The temperature outlooks until the first week of May are much lower than normal in the Nordic region. Read on to see the likely consequences for inflow- and snow conditions in SE1 and SE2.
- We see delayed snowmelt in both Norway and Sweden, meaning the short-term inflow outlooks for hydro plants are significantly lower than normal.
- Looking to Sweden, the delayed melting process is significantly more pronounced in the SE2 price area than it is in SE1. Due to delayed SE2-inflows start of May, the inflow culmination is expected to be delayed this spring.
- The SE1 area would normally start its melting process later in May, which is confirmed by climatic scenario simulations.
Modelling the spring thaw
Energy Quantified has developed their hydrological models in cooperation with SMHI based on the SMHI Hydro GWh model from the HYPE-concept from SMHI. HYPE simulates water flow from precipitation through to its path to the sea via storage facilities and power generators.
The SMHI Hydro GWh model tool covers 40 years of climatic scenario simulations, with results proving to be of a very high standard.
To forecast the likely timing of the spring thaw and its impact on the hydrological situation, we need relevant data. These include:
- Snow levels: SMHI is updating their snow data on Snödjup (in Swedish) with information about measured snow levels (cm), see chart below. These data can be compared to the Energy Quantified/SMHI energy-modelled snow levels from the SMHI Hydro GWh model.
- From the SMHI webpages, it is possible to see the normal seasonal level (cm) as isocurves, making it possible to do a percentage comparison between the energy-models (TWh) and actual data (cm).
What the data tell us:
- For this year, we can see that the actual figures (cm) indicate somewhat lower snow levels in SE2 than initially modelled, whilst the SE1-data is closer to the expected amount. However, we do not see any reason to adjust the Energy-modelled snow levels for our inflow-outlook modelling.
- From a melting point of view we see that the SE2 snow would normally start melting the next few days, while the SE1-area has a later start-up. This means that most of the delayed melting will take place in SE2.
Scenario simulations – Sweden total
In the next chart we show daily simulated inflows for Sweden as a whole, from now until mid of August when the snow has melted. This shows:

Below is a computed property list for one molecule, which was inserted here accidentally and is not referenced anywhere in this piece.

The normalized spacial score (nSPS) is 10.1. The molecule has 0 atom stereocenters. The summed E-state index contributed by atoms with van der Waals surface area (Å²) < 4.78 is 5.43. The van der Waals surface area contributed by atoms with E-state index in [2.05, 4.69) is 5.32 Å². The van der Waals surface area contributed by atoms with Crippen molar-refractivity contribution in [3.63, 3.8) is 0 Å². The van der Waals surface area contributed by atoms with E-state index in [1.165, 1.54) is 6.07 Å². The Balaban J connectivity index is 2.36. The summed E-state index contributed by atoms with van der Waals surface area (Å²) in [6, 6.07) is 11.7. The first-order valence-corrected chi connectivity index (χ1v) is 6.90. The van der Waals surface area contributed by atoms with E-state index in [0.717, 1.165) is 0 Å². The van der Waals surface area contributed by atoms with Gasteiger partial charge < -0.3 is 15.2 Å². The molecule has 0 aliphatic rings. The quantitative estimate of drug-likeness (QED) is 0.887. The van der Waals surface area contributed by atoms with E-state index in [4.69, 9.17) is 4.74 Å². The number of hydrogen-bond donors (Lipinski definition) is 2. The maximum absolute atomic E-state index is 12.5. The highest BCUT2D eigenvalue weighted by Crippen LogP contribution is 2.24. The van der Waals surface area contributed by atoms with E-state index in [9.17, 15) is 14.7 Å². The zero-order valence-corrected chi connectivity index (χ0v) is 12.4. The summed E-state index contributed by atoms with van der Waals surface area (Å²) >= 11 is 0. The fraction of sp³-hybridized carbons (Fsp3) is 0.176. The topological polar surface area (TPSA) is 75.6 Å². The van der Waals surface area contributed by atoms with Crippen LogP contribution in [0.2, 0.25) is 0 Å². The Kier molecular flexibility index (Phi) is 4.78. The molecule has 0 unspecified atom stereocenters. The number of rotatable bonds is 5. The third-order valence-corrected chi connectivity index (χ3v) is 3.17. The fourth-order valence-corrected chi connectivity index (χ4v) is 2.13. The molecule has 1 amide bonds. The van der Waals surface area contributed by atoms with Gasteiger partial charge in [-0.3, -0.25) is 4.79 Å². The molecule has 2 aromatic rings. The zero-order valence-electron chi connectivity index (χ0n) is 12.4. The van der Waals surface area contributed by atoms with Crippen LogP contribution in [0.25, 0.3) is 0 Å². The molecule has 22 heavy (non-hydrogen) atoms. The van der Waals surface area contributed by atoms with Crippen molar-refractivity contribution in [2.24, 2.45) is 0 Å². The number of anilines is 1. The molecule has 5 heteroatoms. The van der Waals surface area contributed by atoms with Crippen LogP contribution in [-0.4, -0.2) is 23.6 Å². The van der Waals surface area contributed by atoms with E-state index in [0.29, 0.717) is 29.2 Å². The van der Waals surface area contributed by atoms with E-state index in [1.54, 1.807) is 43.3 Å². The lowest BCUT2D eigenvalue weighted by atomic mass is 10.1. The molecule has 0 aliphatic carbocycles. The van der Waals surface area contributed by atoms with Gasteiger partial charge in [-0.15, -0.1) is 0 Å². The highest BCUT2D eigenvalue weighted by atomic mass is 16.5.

- The 95th and 5th percentile of the climatic scenario simulations (weather scenarios 1980-2019) and latest 15-day EC ensemble simulation.
- Compared to average climatic scenario, the inflow the next 15 days are forecasted to come out rather flat, ending at about 50% of the climatic average level.
- It's also interesting to note that the average climatic scenario curve comes out close to the statistical long-term average (20 years). This is an important quality factor, showing that our modelling can be expected to be close to the eventual results.
- Both the 15 days and scenario simulations are based on the SMHI HYPE concept.
SE1 and SE2 inflows – culmination and scenario boundaries
The next chart models the inflow profiles and boundaries for SE1 and SE2 until the middle of August. For both SE1 and SE2 we see the daily 95th percentile accounting for 150%-200% of daily averages.
According to the delayed melting season and latest 15-day forecast, we believe that the SE2-culmination will be somewhat delayed too, but for the SE1-area we don't think the late start will influence the expected culminating date significantly.
SE2 is expected to culminate by May 20th, while SE1 is expected to culminate by about June 25th, more than 1 month later.
Snow scenarios for SE1 and SE2
The next chart shows all the 40 yrs snow-scenarios for SE1 until middle of August when the snow has melted. We see quite a symmetrical variation band around the average climate scenario (thick black). The 15 day forecast is slightly higher than the climatic average as the inflow level is moderate due to an early stage of the melting season.
For SE2 (below) we have not shown the 40 scenarios, instead focusing on the 95th and 5th percentile boundaries, alongside the simulated average and statistical long-term average (20 years). We see that the average climate and average long-term curve is quite close to each other this year as the current snowpack is close to normal.
The 15 days short-term forecast comes out at nearly unchanged level due to low temperatures and limited melting.
The climatic variation band is more or less symmetrical, as we saw from the SE1 curves too.
The variation band of the climatic snow curves would be strongly modified if we started a simulation from the end of the 15-day forecast, although we still expect that the snow curves would follow this simulation from the middle of June onwards.
This blog post has shown details of the SMHI Hydro GWh model output based on the SMHI HYPE concept in a situation with a 15-day forecast of low temperatures across Sweden, and by how long the melting process is expected to be delayed between SE1 and SE2 based on current forecasts.
The models conclude that cold temperatures in the short-term will lead to reduced snow melt in SE2. SE1 is not expected to be affected as much due to the fact the snow in this area only begins to melt after the forecast cold-snap.
These Hydro GWh models are established for daily updated scenario simulations at Energy Quantified for all countries covered in our hydrology section, and Energy Quantified will pay more attention to climatic scenarios in their hydrology modelling in the future.